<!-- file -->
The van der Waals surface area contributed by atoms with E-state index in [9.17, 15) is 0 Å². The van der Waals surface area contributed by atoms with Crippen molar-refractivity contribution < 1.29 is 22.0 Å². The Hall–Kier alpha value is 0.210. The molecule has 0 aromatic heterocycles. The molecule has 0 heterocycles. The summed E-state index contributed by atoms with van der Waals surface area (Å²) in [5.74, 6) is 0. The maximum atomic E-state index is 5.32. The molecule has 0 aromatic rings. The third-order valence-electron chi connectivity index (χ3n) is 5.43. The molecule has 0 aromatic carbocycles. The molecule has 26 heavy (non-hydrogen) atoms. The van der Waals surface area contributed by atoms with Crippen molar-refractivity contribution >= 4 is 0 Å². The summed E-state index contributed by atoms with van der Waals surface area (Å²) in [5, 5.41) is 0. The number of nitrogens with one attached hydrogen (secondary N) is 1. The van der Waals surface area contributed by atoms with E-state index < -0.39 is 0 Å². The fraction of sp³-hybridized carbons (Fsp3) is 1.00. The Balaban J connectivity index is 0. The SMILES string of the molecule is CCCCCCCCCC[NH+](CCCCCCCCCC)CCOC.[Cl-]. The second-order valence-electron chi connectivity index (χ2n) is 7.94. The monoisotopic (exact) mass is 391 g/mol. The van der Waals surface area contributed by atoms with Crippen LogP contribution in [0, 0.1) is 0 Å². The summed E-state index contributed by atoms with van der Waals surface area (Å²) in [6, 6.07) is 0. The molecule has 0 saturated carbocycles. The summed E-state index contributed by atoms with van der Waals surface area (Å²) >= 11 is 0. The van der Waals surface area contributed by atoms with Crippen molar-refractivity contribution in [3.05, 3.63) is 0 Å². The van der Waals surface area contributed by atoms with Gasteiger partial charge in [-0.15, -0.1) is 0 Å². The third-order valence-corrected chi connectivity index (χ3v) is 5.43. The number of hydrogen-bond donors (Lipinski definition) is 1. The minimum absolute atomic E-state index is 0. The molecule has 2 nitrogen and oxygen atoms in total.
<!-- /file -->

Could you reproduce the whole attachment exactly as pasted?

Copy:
The van der Waals surface area contributed by atoms with E-state index in [9.17, 15) is 0 Å². The van der Waals surface area contributed by atoms with Crippen molar-refractivity contribution < 1.29 is 22.0 Å². The Hall–Kier alpha value is 0.210. The molecule has 0 aromatic heterocycles. The molecule has 0 heterocycles. The summed E-state index contributed by atoms with van der Waals surface area (Å²) in [5.74, 6) is 0. The maximum atomic E-state index is 5.32. The molecule has 0 aromatic rings. The third-order valence-electron chi connectivity index (χ3n) is 5.43. The molecule has 0 aromatic carbocycles. The molecule has 26 heavy (non-hydrogen) atoms. The van der Waals surface area contributed by atoms with Crippen molar-refractivity contribution >= 4 is 0 Å². The summed E-state index contributed by atoms with van der Waals surface area (Å²) in [5, 5.41) is 0. The number of nitrogens with one attached hydrogen (secondary N) is 1. The van der Waals surface area contributed by atoms with E-state index < -0.39 is 0 Å². The fraction of sp³-hybridized carbons (Fsp3) is 1.00. The Balaban J connectivity index is 0. The SMILES string of the molecule is CCCCCCCCCC[NH+](CCCCCCCCCC)CCOC.[Cl-]. The second-order valence-electron chi connectivity index (χ2n) is 7.94. The monoisotopic (exact) mass is 391 g/mol. The van der Waals surface area contributed by atoms with Crippen LogP contribution in [0, 0.1) is 0 Å². The summed E-state index contributed by atoms with van der Waals surface area (Å²) in [6, 6.07) is 0. The molecule has 0 saturated carbocycles. The summed E-state index contributed by atoms with van der Waals surface area (Å²) >= 11 is 0. The van der Waals surface area contributed by atoms with Crippen molar-refractivity contribution in [3.05, 3.63) is 0 Å². The van der Waals surface area contributed by atoms with Gasteiger partial charge in [-0.15, -0.1) is 0 Å². The third-order valence-corrected chi connectivity index (χ3v) is 5.43. The number of hydrogen-bond donors (Lipinski definition) is 1. The minimum absolute atomic E-state index is 0. The molecule has 2 nitrogen and oxygen atoms in total.